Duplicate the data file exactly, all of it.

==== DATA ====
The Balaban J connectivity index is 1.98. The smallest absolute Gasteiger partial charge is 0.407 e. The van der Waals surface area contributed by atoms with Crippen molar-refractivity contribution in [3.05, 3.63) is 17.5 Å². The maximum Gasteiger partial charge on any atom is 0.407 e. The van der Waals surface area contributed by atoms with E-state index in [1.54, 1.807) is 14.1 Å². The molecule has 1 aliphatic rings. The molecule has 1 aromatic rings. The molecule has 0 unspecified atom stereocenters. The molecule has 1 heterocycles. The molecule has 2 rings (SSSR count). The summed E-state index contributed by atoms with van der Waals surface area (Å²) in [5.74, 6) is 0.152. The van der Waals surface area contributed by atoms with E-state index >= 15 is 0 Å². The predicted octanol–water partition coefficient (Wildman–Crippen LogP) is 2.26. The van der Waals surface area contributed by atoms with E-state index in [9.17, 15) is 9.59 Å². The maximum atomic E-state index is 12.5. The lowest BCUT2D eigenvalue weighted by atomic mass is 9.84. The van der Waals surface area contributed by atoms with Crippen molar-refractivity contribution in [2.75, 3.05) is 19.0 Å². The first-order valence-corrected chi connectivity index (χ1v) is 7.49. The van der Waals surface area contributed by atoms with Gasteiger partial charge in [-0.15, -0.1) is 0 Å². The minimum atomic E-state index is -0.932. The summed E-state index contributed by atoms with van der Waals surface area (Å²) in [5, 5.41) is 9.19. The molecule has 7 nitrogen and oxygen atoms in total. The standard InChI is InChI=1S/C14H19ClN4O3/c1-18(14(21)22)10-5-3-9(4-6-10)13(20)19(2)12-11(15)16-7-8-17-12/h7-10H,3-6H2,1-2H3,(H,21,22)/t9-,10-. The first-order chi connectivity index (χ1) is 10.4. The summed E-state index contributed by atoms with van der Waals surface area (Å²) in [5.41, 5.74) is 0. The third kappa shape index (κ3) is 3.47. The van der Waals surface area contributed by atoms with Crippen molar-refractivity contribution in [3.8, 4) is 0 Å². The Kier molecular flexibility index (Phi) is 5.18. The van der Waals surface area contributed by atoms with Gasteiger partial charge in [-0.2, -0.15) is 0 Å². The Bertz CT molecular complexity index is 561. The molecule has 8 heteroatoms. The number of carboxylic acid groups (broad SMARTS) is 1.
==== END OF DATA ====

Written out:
The Balaban J connectivity index is 1.98. The smallest absolute Gasteiger partial charge is 0.407 e. The van der Waals surface area contributed by atoms with Crippen molar-refractivity contribution in [3.05, 3.63) is 17.5 Å². The maximum Gasteiger partial charge on any atom is 0.407 e. The van der Waals surface area contributed by atoms with E-state index in [1.54, 1.807) is 14.1 Å². The molecule has 1 aliphatic rings. The molecule has 1 aromatic rings. The molecule has 0 unspecified atom stereocenters. The molecule has 1 heterocycles. The molecule has 2 rings (SSSR count). The summed E-state index contributed by atoms with van der Waals surface area (Å²) in [5.74, 6) is 0.152. The van der Waals surface area contributed by atoms with E-state index >= 15 is 0 Å². The predicted octanol–water partition coefficient (Wildman–Crippen LogP) is 2.26. The van der Waals surface area contributed by atoms with E-state index in [9.17, 15) is 9.59 Å². The maximum atomic E-state index is 12.5. The lowest BCUT2D eigenvalue weighted by atomic mass is 9.84. The van der Waals surface area contributed by atoms with Crippen molar-refractivity contribution in [2.75, 3.05) is 19.0 Å². The first-order valence-corrected chi connectivity index (χ1v) is 7.49. The van der Waals surface area contributed by atoms with Gasteiger partial charge in [-0.15, -0.1) is 0 Å². The minimum atomic E-state index is -0.932. The summed E-state index contributed by atoms with van der Waals surface area (Å²) in [5, 5.41) is 9.19. The molecule has 7 nitrogen and oxygen atoms in total. The standard InChI is InChI=1S/C14H19ClN4O3/c1-18(14(21)22)10-5-3-9(4-6-10)13(20)19(2)12-11(15)16-7-8-17-12/h7-10H,3-6H2,1-2H3,(H,21,22)/t9-,10-. The first-order chi connectivity index (χ1) is 10.4. The summed E-state index contributed by atoms with van der Waals surface area (Å²) in [5.41, 5.74) is 0. The third kappa shape index (κ3) is 3.47. The van der Waals surface area contributed by atoms with Crippen molar-refractivity contribution in [3.8, 4) is 0 Å². The Kier molecular flexibility index (Phi) is 5.18. The van der Waals surface area contributed by atoms with Gasteiger partial charge in [-0.2, -0.15) is 0 Å². The Bertz CT molecular complexity index is 561. The molecule has 8 heteroatoms. The number of carboxylic acid groups (broad SMARTS) is 1.